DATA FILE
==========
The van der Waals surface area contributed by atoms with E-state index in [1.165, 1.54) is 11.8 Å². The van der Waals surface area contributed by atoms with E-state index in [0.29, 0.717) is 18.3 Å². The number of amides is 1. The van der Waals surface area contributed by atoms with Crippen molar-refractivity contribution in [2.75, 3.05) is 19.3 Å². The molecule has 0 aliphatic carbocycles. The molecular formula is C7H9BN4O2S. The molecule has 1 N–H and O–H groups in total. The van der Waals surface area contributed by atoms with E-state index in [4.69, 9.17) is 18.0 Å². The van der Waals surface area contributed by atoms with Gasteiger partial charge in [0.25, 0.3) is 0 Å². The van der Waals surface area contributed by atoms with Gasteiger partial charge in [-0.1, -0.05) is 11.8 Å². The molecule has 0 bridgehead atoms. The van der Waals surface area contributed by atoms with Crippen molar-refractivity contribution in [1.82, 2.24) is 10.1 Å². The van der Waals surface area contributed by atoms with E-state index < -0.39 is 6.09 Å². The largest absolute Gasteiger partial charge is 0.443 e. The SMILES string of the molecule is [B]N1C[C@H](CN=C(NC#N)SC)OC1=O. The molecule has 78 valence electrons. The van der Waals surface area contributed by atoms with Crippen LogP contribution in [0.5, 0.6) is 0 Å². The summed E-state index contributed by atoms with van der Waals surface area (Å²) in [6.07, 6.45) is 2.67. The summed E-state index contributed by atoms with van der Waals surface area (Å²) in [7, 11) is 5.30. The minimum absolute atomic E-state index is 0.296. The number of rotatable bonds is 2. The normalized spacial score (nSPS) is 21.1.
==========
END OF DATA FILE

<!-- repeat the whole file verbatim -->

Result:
The van der Waals surface area contributed by atoms with E-state index in [1.165, 1.54) is 11.8 Å². The van der Waals surface area contributed by atoms with E-state index in [0.29, 0.717) is 18.3 Å². The number of amides is 1. The van der Waals surface area contributed by atoms with Crippen molar-refractivity contribution in [2.75, 3.05) is 19.3 Å². The molecule has 0 aliphatic carbocycles. The molecular formula is C7H9BN4O2S. The molecule has 1 N–H and O–H groups in total. The van der Waals surface area contributed by atoms with E-state index in [4.69, 9.17) is 18.0 Å². The van der Waals surface area contributed by atoms with Gasteiger partial charge in [0.25, 0.3) is 0 Å². The van der Waals surface area contributed by atoms with Gasteiger partial charge in [-0.1, -0.05) is 11.8 Å². The molecule has 0 bridgehead atoms. The van der Waals surface area contributed by atoms with Crippen molar-refractivity contribution in [1.82, 2.24) is 10.1 Å². The van der Waals surface area contributed by atoms with E-state index < -0.39 is 6.09 Å². The largest absolute Gasteiger partial charge is 0.443 e. The SMILES string of the molecule is [B]N1C[C@H](CN=C(NC#N)SC)OC1=O. The molecule has 78 valence electrons. The van der Waals surface area contributed by atoms with Crippen LogP contribution in [0.5, 0.6) is 0 Å². The summed E-state index contributed by atoms with van der Waals surface area (Å²) in [6.07, 6.45) is 2.67. The summed E-state index contributed by atoms with van der Waals surface area (Å²) in [7, 11) is 5.30. The minimum absolute atomic E-state index is 0.296. The number of rotatable bonds is 2. The normalized spacial score (nSPS) is 21.1.